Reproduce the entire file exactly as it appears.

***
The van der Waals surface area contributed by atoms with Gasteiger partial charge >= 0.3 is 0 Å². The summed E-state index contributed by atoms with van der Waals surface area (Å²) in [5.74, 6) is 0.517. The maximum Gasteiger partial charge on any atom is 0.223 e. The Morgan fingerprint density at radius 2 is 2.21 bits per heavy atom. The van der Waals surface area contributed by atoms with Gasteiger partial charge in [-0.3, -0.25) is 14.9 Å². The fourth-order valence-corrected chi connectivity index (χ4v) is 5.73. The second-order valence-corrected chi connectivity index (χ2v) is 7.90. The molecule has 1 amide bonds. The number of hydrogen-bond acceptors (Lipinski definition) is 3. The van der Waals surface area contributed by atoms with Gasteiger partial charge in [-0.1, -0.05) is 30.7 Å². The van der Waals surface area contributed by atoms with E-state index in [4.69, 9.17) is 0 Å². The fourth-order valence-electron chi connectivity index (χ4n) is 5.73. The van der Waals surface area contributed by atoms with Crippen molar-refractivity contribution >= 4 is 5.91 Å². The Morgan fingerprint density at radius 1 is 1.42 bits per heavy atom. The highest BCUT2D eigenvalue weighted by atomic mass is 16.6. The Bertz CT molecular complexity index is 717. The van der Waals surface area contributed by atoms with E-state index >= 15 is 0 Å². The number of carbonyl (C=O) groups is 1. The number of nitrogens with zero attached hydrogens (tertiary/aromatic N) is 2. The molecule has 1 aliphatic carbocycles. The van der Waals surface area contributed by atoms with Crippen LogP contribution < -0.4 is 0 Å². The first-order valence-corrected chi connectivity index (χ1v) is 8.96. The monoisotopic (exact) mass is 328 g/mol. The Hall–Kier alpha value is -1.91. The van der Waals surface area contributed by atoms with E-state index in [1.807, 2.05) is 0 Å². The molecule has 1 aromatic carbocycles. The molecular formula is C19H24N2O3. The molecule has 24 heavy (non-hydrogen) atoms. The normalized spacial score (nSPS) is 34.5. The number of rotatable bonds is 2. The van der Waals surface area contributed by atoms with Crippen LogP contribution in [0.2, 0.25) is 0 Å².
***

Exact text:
The van der Waals surface area contributed by atoms with Gasteiger partial charge >= 0.3 is 0 Å². The summed E-state index contributed by atoms with van der Waals surface area (Å²) in [5.74, 6) is 0.517. The maximum Gasteiger partial charge on any atom is 0.223 e. The Morgan fingerprint density at radius 2 is 2.21 bits per heavy atom. The van der Waals surface area contributed by atoms with Gasteiger partial charge in [-0.3, -0.25) is 14.9 Å². The fourth-order valence-corrected chi connectivity index (χ4v) is 5.73. The second-order valence-corrected chi connectivity index (χ2v) is 7.90. The molecule has 1 amide bonds. The number of hydrogen-bond acceptors (Lipinski definition) is 3. The van der Waals surface area contributed by atoms with Gasteiger partial charge in [-0.1, -0.05) is 30.7 Å². The van der Waals surface area contributed by atoms with E-state index in [4.69, 9.17) is 0 Å². The fourth-order valence-electron chi connectivity index (χ4n) is 5.73. The van der Waals surface area contributed by atoms with Crippen molar-refractivity contribution >= 4 is 5.91 Å². The Morgan fingerprint density at radius 1 is 1.42 bits per heavy atom. The highest BCUT2D eigenvalue weighted by atomic mass is 16.6. The Bertz CT molecular complexity index is 717. The van der Waals surface area contributed by atoms with E-state index >= 15 is 0 Å². The number of carbonyl (C=O) groups is 1. The number of nitrogens with zero attached hydrogens (tertiary/aromatic N) is 2. The molecule has 1 aliphatic carbocycles. The van der Waals surface area contributed by atoms with Crippen LogP contribution < -0.4 is 0 Å². The first-order valence-corrected chi connectivity index (χ1v) is 8.96. The monoisotopic (exact) mass is 328 g/mol. The Hall–Kier alpha value is -1.91. The van der Waals surface area contributed by atoms with E-state index in [1.807, 2.05) is 0 Å². The molecule has 1 aromatic carbocycles. The molecular formula is C19H24N2O3. The molecule has 24 heavy (non-hydrogen) atoms. The normalized spacial score (nSPS) is 34.5. The number of rotatable bonds is 2. The van der Waals surface area contributed by atoms with Crippen LogP contribution in [0.2, 0.25) is 0 Å².